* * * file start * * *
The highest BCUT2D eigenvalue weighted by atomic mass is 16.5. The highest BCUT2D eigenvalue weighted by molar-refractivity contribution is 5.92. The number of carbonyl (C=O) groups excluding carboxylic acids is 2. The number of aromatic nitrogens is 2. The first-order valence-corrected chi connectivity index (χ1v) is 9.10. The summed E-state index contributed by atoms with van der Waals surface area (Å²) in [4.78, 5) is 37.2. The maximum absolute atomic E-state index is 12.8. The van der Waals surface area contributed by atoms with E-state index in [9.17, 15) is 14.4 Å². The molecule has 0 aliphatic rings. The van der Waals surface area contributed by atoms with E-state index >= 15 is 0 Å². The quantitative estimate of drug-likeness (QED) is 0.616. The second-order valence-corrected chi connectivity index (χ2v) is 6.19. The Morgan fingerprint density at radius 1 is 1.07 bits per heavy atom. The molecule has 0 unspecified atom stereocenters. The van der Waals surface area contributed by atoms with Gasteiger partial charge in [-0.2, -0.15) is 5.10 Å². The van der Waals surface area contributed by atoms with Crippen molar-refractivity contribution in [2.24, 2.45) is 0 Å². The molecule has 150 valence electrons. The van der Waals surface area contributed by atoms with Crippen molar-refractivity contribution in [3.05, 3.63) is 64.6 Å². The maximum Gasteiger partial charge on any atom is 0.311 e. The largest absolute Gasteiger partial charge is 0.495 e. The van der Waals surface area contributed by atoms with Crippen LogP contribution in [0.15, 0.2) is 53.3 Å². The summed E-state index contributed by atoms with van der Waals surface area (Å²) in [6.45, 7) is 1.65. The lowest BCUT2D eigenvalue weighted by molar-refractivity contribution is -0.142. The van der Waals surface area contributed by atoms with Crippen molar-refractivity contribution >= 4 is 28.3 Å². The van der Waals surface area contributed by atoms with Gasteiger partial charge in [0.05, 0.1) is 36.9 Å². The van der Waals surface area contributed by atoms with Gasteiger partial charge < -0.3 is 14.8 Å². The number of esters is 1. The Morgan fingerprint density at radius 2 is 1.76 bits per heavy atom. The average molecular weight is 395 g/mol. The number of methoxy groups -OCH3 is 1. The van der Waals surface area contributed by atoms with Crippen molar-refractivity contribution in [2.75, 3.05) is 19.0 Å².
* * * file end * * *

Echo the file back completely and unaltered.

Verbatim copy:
The highest BCUT2D eigenvalue weighted by atomic mass is 16.5. The highest BCUT2D eigenvalue weighted by molar-refractivity contribution is 5.92. The number of carbonyl (C=O) groups excluding carboxylic acids is 2. The number of aromatic nitrogens is 2. The first-order valence-corrected chi connectivity index (χ1v) is 9.10. The summed E-state index contributed by atoms with van der Waals surface area (Å²) in [4.78, 5) is 37.2. The maximum absolute atomic E-state index is 12.8. The van der Waals surface area contributed by atoms with E-state index in [9.17, 15) is 14.4 Å². The molecule has 0 aliphatic rings. The van der Waals surface area contributed by atoms with E-state index >= 15 is 0 Å². The quantitative estimate of drug-likeness (QED) is 0.616. The second-order valence-corrected chi connectivity index (χ2v) is 6.19. The Morgan fingerprint density at radius 1 is 1.07 bits per heavy atom. The molecule has 0 unspecified atom stereocenters. The van der Waals surface area contributed by atoms with Gasteiger partial charge in [-0.2, -0.15) is 5.10 Å². The van der Waals surface area contributed by atoms with Crippen molar-refractivity contribution in [2.24, 2.45) is 0 Å². The molecule has 150 valence electrons. The van der Waals surface area contributed by atoms with Crippen molar-refractivity contribution in [3.05, 3.63) is 64.6 Å². The maximum Gasteiger partial charge on any atom is 0.311 e. The largest absolute Gasteiger partial charge is 0.495 e. The van der Waals surface area contributed by atoms with Crippen LogP contribution in [0.15, 0.2) is 53.3 Å². The summed E-state index contributed by atoms with van der Waals surface area (Å²) in [6.45, 7) is 1.65. The lowest BCUT2D eigenvalue weighted by molar-refractivity contribution is -0.142. The van der Waals surface area contributed by atoms with Crippen molar-refractivity contribution >= 4 is 28.3 Å². The van der Waals surface area contributed by atoms with Gasteiger partial charge in [0.05, 0.1) is 36.9 Å². The van der Waals surface area contributed by atoms with Gasteiger partial charge < -0.3 is 14.8 Å². The number of esters is 1. The Morgan fingerprint density at radius 2 is 1.76 bits per heavy atom. The average molecular weight is 395 g/mol. The number of methoxy groups -OCH3 is 1. The van der Waals surface area contributed by atoms with Crippen molar-refractivity contribution in [2.75, 3.05) is 19.0 Å².